Australian-led international Anzac Day services have been cancelled as the government moves to slow the spread of coronavirus.
Commemorations at Gallipoli and on the Western Front will be among the events cancelled this year because of the global pandemic.
The decision affects all April 25 services at Gallipoli, including the break out Australian and New Zealand services at Lone Pine and Chunuk Bair, as well as services in France.
Veterans’ Affairs Minister Darren Chester said the decision to cancel was made with great regret, but the safety of people involved was paramount.
“We simply couldn’t be having large gatherings of 500 or 1000 people on Anzac Day on foreign soil this year,” he told ABC News Breakfast on Wednesday.
Anzac Day gatherings have also been cancelled in many Australian states, although there are plans for commemorations in capital cities in different formats.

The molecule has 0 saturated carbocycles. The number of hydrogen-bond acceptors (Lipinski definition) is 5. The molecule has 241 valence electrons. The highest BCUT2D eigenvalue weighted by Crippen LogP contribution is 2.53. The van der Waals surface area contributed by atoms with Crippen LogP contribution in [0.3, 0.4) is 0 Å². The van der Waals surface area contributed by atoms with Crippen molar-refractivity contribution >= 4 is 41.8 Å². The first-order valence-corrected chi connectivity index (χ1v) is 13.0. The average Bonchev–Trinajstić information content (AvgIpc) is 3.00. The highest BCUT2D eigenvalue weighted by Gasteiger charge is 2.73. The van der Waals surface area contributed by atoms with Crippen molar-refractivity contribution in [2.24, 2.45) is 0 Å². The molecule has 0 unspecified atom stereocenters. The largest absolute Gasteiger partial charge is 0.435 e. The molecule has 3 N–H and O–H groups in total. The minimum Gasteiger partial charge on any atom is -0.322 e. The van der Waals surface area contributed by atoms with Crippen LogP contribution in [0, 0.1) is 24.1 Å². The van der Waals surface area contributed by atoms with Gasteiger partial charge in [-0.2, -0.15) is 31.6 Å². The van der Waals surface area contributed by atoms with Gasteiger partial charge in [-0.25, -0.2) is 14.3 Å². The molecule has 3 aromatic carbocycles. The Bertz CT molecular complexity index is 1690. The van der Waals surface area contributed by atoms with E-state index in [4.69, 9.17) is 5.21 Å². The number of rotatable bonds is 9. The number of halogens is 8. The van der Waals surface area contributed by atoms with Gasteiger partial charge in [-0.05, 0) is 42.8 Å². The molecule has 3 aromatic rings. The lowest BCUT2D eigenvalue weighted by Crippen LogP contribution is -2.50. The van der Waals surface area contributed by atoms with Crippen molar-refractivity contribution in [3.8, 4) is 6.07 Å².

RSL Tasmania president Robert Dick said the decision to call off services and marches had been difficult. But many older veterans fell into the group most at-risk from coronavirus.
“The consequences could be devastating and we don’t want to put people in that position,” he said.
“We’re asking people in their own private way to pay respects to our serving and ex-service members.
“Even if it’s like on Remembrance Day, where you take a moment around 11 o’clock to pause and reflect on those who have gone before.”
The spread of cancellations prompted RSL Queensland to suggest a driveway service on April 25.
It has urged Australians to honour Anzac Day by standing at the end of their driveways for a minute’s silence instead.
RSL Queensland said the display would send a powerful message of solidarity to Australia’s defence community.
“This is an idea that has gathered momentum in social media, and we agree it’s a brilliant way to collectively honour the dedication, commitment and sacrifice of our service people,” state president Tony Ferris said on Wednesday.
Meanwhile, tthe national ceremony in Canberra will go ahead, although it will be smaller than usual and televised nationally.
“We know that if we can reduce the spread of this virus we can save lives in our communities,” Mr Chester said.